Handbook of Biodiversity Methods
Survey, Evaluation and Monitoring
Publisher: Cambridge University Press
Print Publication Year: 2005
Online Publication Date:September 2010
Chapter DOI: http://dx.doi.org/10.1017/CBO9780511542084.003
Subjects: Ecology and conservation
The major steps involved in planning and executing a monitoring programme are illustrated in Figure 2.1. Many of the aspects are relevant to planning and executing a survey. A list of key considerations that must be addressed when planning a monitoring programme is given in Box 2.1 with the relevant section numbers. All of these issues should be carefully considered in a step-by-step process before any fieldwork is started.
SETTING THE OBJECTIVES FOR THE MONITORING PROGRAMME
Clearly and explicitly defining your objectives is probably the most important single step of any monitoring programme. Failure to do somay render any results gained inappropriate to the question you wished to address, and therefore useless. Carefully defining your objectives will also allow you to select the most appropriate methodology. In particular it is essential that you ask yourself: What do I really need to know? The process of defining objectives underpins good sitemanagement principles and the development of management plans (see, for example, CCW, 1996) of which monitoring should be an integral part (Figure 1.1). Guidance on establishing clearly defined objectives is provided below.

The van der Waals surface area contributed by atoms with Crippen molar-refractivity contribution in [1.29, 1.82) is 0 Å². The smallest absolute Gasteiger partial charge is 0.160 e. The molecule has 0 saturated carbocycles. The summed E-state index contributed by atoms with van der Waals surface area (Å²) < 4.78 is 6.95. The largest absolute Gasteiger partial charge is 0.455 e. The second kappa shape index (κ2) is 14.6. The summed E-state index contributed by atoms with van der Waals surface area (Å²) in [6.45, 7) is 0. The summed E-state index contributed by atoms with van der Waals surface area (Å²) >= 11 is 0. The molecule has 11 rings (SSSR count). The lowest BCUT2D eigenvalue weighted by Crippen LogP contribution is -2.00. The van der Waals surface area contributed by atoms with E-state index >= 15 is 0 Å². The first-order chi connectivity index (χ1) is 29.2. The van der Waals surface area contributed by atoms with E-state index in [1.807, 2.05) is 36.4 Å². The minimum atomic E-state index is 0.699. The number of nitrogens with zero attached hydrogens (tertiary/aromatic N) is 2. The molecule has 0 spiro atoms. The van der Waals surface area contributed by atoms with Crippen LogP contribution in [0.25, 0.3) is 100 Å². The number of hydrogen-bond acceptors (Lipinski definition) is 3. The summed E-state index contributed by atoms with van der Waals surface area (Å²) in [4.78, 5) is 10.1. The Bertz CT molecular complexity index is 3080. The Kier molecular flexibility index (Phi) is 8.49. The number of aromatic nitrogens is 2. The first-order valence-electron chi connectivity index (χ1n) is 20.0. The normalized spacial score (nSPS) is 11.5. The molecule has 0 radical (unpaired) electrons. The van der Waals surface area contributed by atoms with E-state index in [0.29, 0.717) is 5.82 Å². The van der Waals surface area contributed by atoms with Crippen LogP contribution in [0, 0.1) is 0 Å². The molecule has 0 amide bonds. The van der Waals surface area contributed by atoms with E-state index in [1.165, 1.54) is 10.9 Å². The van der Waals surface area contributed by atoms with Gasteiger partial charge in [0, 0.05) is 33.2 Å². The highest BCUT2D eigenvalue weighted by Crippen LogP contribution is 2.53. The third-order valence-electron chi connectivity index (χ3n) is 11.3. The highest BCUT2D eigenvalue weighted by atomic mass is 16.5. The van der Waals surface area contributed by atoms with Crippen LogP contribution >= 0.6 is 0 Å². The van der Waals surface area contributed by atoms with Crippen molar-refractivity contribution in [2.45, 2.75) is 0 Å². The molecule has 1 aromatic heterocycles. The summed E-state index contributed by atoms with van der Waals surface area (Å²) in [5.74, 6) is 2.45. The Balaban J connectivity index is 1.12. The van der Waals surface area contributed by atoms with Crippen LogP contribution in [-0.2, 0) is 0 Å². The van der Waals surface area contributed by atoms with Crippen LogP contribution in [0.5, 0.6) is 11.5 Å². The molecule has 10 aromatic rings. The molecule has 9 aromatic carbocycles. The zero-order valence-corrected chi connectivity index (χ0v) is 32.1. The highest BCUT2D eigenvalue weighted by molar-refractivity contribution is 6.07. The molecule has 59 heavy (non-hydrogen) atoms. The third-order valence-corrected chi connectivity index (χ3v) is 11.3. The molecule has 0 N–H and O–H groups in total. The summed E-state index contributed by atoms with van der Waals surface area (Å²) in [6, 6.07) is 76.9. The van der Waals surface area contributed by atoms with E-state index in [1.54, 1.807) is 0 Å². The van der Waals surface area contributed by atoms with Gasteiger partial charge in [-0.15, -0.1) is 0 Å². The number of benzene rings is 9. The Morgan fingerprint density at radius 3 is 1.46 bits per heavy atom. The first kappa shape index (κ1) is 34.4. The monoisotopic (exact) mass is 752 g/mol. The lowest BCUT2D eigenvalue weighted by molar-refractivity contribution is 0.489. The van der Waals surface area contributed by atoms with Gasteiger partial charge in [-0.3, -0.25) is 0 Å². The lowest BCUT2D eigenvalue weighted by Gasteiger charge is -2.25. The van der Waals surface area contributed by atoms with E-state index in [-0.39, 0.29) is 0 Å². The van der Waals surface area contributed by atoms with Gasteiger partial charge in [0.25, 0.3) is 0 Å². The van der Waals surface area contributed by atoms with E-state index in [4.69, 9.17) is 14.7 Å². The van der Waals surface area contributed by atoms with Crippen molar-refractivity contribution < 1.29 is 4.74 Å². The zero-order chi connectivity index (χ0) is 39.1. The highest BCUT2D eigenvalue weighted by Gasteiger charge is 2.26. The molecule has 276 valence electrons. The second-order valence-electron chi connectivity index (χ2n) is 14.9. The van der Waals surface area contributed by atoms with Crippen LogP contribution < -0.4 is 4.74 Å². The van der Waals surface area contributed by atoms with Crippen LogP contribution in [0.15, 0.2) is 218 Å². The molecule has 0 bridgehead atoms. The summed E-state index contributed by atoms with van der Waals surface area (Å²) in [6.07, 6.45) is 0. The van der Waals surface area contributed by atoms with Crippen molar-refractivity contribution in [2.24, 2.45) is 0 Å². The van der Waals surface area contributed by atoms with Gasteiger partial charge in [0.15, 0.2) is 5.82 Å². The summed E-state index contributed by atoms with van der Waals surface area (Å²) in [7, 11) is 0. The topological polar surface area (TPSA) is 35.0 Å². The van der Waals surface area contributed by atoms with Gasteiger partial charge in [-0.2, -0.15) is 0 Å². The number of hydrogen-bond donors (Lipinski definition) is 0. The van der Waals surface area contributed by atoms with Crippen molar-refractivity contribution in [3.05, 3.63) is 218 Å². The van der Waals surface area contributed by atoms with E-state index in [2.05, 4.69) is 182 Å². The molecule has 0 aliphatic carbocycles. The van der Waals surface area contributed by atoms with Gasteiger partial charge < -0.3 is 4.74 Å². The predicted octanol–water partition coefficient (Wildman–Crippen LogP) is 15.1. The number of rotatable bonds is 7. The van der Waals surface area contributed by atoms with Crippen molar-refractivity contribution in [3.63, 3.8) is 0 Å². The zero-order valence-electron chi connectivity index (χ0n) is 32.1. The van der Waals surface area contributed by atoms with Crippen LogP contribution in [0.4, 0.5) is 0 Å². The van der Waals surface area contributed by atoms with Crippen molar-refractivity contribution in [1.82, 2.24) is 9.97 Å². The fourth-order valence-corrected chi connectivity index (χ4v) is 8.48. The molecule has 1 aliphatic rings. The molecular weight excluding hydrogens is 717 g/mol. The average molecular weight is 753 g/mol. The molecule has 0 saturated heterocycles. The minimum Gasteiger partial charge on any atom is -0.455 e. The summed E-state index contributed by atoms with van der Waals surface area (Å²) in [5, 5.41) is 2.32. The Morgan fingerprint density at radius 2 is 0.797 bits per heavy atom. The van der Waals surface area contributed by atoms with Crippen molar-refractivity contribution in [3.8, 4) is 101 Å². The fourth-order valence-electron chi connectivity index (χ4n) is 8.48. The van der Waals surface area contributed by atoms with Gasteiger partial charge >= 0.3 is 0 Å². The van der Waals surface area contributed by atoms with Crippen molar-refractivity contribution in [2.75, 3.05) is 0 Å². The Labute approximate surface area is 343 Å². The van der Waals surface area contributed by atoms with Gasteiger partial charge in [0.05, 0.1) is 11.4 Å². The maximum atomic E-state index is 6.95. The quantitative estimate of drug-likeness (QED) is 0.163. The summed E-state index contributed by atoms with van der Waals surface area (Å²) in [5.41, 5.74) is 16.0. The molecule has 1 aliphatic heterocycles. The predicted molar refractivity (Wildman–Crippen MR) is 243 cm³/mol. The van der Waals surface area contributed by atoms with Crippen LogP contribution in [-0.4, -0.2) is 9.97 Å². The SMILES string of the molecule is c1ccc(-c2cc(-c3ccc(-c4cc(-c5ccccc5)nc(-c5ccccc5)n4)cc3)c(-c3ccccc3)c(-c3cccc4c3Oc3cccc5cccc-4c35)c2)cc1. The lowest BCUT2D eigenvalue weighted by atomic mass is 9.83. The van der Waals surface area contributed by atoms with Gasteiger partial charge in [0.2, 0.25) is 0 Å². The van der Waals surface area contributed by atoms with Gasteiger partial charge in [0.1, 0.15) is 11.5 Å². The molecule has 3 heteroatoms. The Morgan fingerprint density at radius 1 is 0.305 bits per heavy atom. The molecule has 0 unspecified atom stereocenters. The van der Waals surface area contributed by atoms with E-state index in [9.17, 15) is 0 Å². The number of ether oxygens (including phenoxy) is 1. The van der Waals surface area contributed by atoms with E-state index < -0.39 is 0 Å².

What features of conservation interest are to be monitored?
The first step in defining the objectives of any ecological monitoring programme must be the identification of features of interest on the site. Biological features may be habitats, species or species assemblages.